1918-1967: National Board of Public Buildings (KBS)
"Low-key design and solid materials..."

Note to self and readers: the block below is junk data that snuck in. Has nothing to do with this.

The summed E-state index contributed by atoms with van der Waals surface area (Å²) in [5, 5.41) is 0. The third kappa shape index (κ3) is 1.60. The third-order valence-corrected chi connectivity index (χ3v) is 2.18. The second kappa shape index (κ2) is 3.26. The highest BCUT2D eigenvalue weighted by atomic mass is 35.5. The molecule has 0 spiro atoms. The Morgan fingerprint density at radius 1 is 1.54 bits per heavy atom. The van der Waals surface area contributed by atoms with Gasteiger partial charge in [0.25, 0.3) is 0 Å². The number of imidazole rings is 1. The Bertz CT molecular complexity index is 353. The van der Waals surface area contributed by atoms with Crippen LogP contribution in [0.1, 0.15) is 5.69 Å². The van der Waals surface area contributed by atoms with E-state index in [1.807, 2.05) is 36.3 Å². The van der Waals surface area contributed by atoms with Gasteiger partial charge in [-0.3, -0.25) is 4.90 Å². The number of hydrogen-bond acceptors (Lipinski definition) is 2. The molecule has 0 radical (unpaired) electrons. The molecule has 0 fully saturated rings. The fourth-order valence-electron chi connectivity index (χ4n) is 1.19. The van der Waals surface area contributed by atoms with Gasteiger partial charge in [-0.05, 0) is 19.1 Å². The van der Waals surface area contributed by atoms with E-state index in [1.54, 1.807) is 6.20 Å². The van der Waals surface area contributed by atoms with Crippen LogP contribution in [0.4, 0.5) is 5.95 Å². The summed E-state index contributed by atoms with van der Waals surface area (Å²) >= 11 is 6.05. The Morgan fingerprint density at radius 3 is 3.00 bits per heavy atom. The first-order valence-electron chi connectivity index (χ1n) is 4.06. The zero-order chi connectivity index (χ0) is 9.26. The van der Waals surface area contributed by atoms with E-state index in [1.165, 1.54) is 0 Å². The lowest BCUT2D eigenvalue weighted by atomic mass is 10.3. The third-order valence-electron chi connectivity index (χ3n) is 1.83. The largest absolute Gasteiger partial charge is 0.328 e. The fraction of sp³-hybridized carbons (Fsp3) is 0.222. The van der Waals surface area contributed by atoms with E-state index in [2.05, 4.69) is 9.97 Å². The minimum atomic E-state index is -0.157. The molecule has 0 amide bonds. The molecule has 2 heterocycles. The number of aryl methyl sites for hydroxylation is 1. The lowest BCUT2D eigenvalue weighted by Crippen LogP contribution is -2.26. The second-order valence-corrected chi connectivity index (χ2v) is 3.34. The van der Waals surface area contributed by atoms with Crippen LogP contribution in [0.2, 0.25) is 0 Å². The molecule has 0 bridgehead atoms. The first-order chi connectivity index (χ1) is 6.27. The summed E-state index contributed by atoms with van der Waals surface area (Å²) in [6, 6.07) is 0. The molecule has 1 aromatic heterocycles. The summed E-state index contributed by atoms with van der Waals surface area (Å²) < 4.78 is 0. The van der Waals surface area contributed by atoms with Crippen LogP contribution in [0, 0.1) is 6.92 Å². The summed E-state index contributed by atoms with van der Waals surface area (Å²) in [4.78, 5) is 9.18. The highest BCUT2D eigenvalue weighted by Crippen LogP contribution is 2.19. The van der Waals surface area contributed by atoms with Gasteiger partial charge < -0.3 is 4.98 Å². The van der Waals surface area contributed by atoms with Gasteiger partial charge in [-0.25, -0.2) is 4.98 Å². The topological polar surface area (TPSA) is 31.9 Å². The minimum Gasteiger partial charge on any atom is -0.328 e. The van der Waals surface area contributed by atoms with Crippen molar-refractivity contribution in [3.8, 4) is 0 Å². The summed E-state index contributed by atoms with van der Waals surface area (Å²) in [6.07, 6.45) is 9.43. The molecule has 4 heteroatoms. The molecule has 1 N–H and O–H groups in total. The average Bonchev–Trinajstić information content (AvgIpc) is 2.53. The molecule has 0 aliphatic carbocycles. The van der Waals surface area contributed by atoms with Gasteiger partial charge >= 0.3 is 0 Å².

At the start of the 20th century, many government agencies and authorities were restructured to meet the demands of the new industrial society. The National Board of Public Buildings was formed in 1918 out of the First Surveyor's Office. Its areas of responsibility were considerably expanded beyond inspection and general oversight. The work was run within various specialist departments. The building office dealt with local planning,issues regarding new building projects and information services. The surveyor's office tackled property management and leasing. The national planning office focused on planning issues and from 1948 the organisation of county architects was responsible for building standards. The office of cultural history was a completely new department responsible for building maintenance and listed historical buildings. In partnership with the National Heritage Board, the National Board of Public Buildings also took over the care of the royal palaces from the Marshal of the Realm. Never before or since have civil state building issues been so centralised as they were between 1918 and 1968. The few state bodies that still retained management of their own buildings and land were the National Fortifications Administration, the Swedish Forest Service and the Swedish Parliament. The head of the National Board of Public Buildings was now called Director-General. The Swedish word for First Surveyor, "överintendent", had by this time already started being used in a different context to mean "director" of the national art museums instead. The first Directors-General were architects: Carl Möller and Ivar Tengbom. After them, mainly administrators were appointed, with certain exceptions. However, the heads of the various offices were some of the nation's leading architects, such as Sigurd Curman, Ragnar Hjorth, Nils Ahrbom and Lennart UhIin. As before, selected architects were brought in for project planning. New projects during this time were characterised by low-key design and solid materials. The finest work of the period came in the growing areas of redevelopment, extension and restoration.